In this modeling of the figures of Uma and Mahesh features of the Chola art tradition are exceptionally well pronounced. Sharp nose with elevated middle, lotus-eyes, cute small lips, pointed well-defined chin, large ears with ear-lobes reaching down the shoulders, tall slender figures with perfectly balanced anatomy, curvatures and contours of raised arms and bent legs, styles of partly covered foreheads, Uma’s, with her hair, and Shiva’s, with an ornamental band, Uma’s knotted hair, laid in front over her right shoulder, and Shiva’s coiffure, alternated by a towering crown and an elaborate floral disc on the back, modeling of Uma’s breasts and Shiva’s chest part, styles of tight-clinging and grooved ‘antariya’ : Shiva’s, short, and Parvati’s, long, Shiva’s large ‘yajnopavit’, and their identical ‘kanthis’ – chains or laces worn around the neck, with moderate circular pendants are features characteristic to statue of early Chola period.
The statue is a delightful blend of contrasts. From every part of the figures of Shiva and Uma there reveal great ecstasy, emotional fervour and eloquence but without affecting the figures’ basic poise. The mute gestures of their figures reveal a dialogue more powerfully than would express any set of the spoken words. The artist has arrested the two figures into a static posture firmly fixed into a position, though strangely this static posture is composed of fluid contours, flexion and gyrating bodies exploding with energies and lively movements. The metal’s hardness seems to melt in the overall disposition of the figures, especially the sway of Uma’s hands and legs, ecstatic gestures, ‘bhavas’ on their faces, and passion in eyes, and in their overall mood.
The statue of Umasahita Shiva has been installed on a three-tiered pedestal shaped like an upside down boat. Its base consists of stylised lotus moulding. Over it is a moulding consisting of floral arabesques, and that on the top is a plain one. Towards the pointed edge behind the figure of Shiva there emerges a tall lotus-stem type column terminating on its top into a four petalled lotus. While holding Uma on his left leg and bending on his back Shiva seeks support of this lotus-stem. In the Shiva’s hand and with forked apex it looks more like his trident rather than the lotus-stem. Shiva is standing on the toe of his right leg and Uma’s figure, supported on it, almost swings above the ground. Her figure seems to gyrate around Shiva’s. As Shiva has sought support from the lotus-stem, Uma holds the end-part of her sash, and with her left ringing around Shiva’s neck, his figure. The beautifully carved sash looks like a musical instrument and as if she is paying on.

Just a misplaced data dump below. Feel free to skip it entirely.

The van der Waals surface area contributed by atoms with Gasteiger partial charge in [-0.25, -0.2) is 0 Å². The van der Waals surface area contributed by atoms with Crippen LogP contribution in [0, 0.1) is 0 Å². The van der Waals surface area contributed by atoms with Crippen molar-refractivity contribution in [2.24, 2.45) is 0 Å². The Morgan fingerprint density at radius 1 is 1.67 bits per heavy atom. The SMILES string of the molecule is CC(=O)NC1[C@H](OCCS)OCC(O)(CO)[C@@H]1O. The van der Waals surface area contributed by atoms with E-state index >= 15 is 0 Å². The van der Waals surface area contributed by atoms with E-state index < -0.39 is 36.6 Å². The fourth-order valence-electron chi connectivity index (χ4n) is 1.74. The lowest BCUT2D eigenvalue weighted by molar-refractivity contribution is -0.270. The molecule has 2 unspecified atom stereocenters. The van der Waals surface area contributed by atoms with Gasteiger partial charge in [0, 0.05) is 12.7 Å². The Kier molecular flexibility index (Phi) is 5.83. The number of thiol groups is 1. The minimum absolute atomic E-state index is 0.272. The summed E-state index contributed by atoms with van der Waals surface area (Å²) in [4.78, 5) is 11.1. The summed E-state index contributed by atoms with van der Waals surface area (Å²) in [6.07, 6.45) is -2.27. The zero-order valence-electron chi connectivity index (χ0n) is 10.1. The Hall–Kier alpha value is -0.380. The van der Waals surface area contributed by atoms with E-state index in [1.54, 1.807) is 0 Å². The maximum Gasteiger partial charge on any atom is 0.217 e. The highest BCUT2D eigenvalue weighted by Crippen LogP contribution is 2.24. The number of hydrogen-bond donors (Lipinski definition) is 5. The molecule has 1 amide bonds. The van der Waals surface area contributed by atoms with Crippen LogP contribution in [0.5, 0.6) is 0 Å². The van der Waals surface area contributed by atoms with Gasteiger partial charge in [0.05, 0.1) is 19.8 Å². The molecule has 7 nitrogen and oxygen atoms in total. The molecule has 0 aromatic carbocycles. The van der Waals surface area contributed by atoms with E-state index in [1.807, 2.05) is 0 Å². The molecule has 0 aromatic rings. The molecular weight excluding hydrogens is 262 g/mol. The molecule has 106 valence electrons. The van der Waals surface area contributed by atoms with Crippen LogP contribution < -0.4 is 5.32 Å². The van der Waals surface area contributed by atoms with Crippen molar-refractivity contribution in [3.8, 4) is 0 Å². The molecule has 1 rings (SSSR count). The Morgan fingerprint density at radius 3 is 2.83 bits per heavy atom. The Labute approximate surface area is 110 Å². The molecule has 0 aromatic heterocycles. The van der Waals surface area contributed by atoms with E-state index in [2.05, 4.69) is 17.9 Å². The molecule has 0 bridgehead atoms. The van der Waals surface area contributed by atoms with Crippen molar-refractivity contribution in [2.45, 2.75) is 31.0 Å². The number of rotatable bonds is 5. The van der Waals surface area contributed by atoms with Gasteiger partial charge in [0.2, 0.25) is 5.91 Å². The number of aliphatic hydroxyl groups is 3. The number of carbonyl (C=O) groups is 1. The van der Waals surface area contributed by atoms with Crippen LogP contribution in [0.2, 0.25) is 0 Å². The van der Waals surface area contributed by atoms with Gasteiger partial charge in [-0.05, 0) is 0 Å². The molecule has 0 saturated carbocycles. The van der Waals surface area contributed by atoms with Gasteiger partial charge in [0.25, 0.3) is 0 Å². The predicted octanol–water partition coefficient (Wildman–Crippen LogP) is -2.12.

This description by Prof. P.C. Jain and Dr. Daljeet. Prof. Jain specializes on the aesthetics of literature and is the author of numerous books on Indian art and culture. Dr. Daljeet is the curator of the Miniature Painting Gallery, National Museum, New Delhi. They have both collaborated together on a number of books.